Despite his unforgettable performance in Some Like It Hot, Tony Curtis isn’t exactly popular with Marilyn’s fans, due to his harsh comments about working with her, and dubious claim that they had an affair (see here.) However, there’s no doubt that Curtis was one of Hollywood’s great post-war stars. As a retrospective begins at MoMA in New York – with Some Like It Hot screening on October 15th – Jackson Arn looks back on his career for The Forward.
Interestingly, Arn suggests that Curtis was playing ‘gay’ in his love scene with Marilyn. Although Some Like It Hot is replete with camp humour, and Jack Lemmon’s character arc has homoerotic overtones, the same cannot be said for Curtis as the womanizing musician Joe/Josephine/Junior. Even in drag, his sights are firmly on Sugar, and he ultimately feigns impotence to seduce her. But perhaps Arn’s observation speaks to ambiguities in the Curtis persona that surpassed the limits of his role.
“Long after he became rich and famous, he had a lean and hungry look. This look was his greatest gift as a performer. Few matinee idols played so many desperate men, and none was better at conveying a trembling, clenched-jaw desperation … If you happen to be a Hollywood leading man, you are probably beautiful, and you will probably spend much of your career in roles that make little sense when played by beautiful people. It’s a problem as old as Hollywood, and most of the time Hollywood solves it by striding right past it … Tony Curtis was as gorgeous as they come, and he made a career out of playing losers and low-lifes … Yet he never seems to take his beauty for granted; he’s constantly putting it to work, wielding it like a rusty old tool.
Consider, for instance, the early scene from Billy Wilder’s Some Like It Hot (1959), in which Curtis sweet-talks his sort-of girlfriend Nellie into admitting she’ll be home all evening and then pounces: ‘Good. Then you won’t be needing your car.’ Curtis’s Bronx accent nearly wrecked his career before it had properly begun … But by 1959, he’d made the brisk, hard, outtuh-New-Yawk vowels a part of his persona: here, he’s so blunt about tricking Nellie into giving him what he wants that he doesn’t bother to gloat.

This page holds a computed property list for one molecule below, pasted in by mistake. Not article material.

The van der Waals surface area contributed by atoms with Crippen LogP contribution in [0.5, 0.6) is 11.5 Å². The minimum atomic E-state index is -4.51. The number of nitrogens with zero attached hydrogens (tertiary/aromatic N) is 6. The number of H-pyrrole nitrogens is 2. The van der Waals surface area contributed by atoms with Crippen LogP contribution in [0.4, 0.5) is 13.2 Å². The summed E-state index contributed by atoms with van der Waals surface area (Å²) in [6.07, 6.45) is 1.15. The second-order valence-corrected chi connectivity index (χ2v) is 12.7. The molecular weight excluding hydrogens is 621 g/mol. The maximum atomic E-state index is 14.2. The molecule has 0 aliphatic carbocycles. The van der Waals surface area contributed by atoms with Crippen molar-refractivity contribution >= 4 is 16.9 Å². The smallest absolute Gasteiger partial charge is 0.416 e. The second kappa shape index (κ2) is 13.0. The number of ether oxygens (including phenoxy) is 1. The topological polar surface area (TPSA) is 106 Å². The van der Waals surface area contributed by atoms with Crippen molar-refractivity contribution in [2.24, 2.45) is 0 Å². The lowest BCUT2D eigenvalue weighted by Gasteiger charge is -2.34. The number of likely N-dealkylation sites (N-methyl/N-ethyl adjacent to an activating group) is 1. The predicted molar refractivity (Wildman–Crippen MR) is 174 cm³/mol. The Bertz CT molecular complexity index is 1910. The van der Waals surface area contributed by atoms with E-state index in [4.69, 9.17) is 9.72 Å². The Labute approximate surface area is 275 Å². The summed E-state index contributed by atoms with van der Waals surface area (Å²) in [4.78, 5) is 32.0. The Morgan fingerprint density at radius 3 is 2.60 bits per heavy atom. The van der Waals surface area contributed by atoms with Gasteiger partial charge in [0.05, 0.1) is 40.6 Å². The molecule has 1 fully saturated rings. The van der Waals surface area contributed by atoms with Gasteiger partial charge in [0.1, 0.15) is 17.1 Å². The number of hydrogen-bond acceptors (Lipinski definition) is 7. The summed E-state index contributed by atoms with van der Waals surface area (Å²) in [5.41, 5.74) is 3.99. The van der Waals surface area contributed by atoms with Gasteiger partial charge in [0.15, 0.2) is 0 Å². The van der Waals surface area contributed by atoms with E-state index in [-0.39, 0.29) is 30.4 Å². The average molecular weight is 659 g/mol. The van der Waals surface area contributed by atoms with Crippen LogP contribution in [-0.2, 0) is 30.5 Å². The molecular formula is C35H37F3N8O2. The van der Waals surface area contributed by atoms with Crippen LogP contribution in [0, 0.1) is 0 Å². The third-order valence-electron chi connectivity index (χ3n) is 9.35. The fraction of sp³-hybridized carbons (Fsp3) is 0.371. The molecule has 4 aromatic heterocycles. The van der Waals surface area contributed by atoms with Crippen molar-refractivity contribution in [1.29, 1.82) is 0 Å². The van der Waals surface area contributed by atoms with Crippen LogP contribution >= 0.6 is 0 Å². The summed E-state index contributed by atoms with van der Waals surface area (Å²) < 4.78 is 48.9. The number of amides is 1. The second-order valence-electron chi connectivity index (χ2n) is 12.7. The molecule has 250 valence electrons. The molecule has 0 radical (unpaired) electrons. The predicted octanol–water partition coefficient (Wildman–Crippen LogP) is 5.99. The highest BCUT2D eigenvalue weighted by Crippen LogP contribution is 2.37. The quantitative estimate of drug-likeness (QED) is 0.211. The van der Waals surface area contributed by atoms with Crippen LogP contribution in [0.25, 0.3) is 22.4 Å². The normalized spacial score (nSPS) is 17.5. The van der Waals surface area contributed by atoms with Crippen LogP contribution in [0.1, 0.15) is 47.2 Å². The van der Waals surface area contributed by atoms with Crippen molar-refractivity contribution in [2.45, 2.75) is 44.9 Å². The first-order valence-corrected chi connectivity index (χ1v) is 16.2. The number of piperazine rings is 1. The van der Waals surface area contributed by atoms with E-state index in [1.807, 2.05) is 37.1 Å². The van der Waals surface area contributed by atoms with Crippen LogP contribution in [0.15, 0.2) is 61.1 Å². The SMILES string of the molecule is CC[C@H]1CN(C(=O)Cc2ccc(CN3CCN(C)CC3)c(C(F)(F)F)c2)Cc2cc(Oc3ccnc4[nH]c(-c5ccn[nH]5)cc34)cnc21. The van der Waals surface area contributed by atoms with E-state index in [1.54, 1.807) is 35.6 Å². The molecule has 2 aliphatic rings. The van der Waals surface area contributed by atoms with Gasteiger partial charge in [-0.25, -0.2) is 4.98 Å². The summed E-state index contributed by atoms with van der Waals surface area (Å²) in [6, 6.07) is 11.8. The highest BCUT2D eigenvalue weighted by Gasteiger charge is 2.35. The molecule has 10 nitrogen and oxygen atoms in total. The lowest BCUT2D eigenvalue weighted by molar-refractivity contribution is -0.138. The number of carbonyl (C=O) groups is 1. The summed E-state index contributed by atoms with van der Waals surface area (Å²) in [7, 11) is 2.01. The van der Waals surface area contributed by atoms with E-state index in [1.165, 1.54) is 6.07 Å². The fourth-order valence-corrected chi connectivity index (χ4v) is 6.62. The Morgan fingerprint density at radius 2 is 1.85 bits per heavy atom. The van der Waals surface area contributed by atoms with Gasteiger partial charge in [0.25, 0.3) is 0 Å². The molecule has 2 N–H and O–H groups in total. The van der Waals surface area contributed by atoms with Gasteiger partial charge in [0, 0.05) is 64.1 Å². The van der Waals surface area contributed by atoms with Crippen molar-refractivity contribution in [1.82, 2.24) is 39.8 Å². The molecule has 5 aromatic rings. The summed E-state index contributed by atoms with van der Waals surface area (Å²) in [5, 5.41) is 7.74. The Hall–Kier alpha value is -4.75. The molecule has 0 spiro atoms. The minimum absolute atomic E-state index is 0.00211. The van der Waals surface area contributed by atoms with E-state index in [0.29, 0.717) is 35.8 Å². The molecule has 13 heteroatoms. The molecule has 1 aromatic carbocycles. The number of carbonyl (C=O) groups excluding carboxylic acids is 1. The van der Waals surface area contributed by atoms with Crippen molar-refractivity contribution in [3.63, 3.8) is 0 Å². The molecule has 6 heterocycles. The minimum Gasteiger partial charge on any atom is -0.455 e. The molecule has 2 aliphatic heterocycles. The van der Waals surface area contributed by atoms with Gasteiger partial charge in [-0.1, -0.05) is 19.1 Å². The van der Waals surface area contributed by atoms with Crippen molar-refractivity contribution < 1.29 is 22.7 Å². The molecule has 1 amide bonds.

Later in the film, when he’s maneuvered Marilyn Monroe onto a yacht, he still can’t bear to ease up. Trying to get to third base before the owner comes back, he sprints around the hull in a jacket that looks a size too small; when Monroe kisses him, he says, ‘Thanks just the same’ and washes out his mouth with a piece of cold pheasant. The goal, of course, is to make Monroe kiss him again, and she does, but even then Curtis doesn’t stop to wink at the audience. He’s such a diligent hustler he won’t let us catch him enjoying the fruits of his hustle.
More than any star before the New Hollywood era, he wears his neuroses on his sleeve, until you’re unsure which ones are felt and which are merely affected. For much of the yacht scene in Some Like It Hot, he is being psychoanalysed — ‘I spent six months in Vienna with Professor Freud, flat on my back,’ he tells Monroe, just before lying flat on his back. ‘I’ve got this thing about girls. They just sort of leave me cold … Mother Nature throws someone a dirty curve, and something goes wrong inside.’
There were whispers about Curtis’s sexuality, according to the film critic David Thomson, almost from the minute he made it big. It took guts to agree to a scene in which he all but confesses to being gay, even as a way of conning Marilyn Monroe into kissing him straight again.”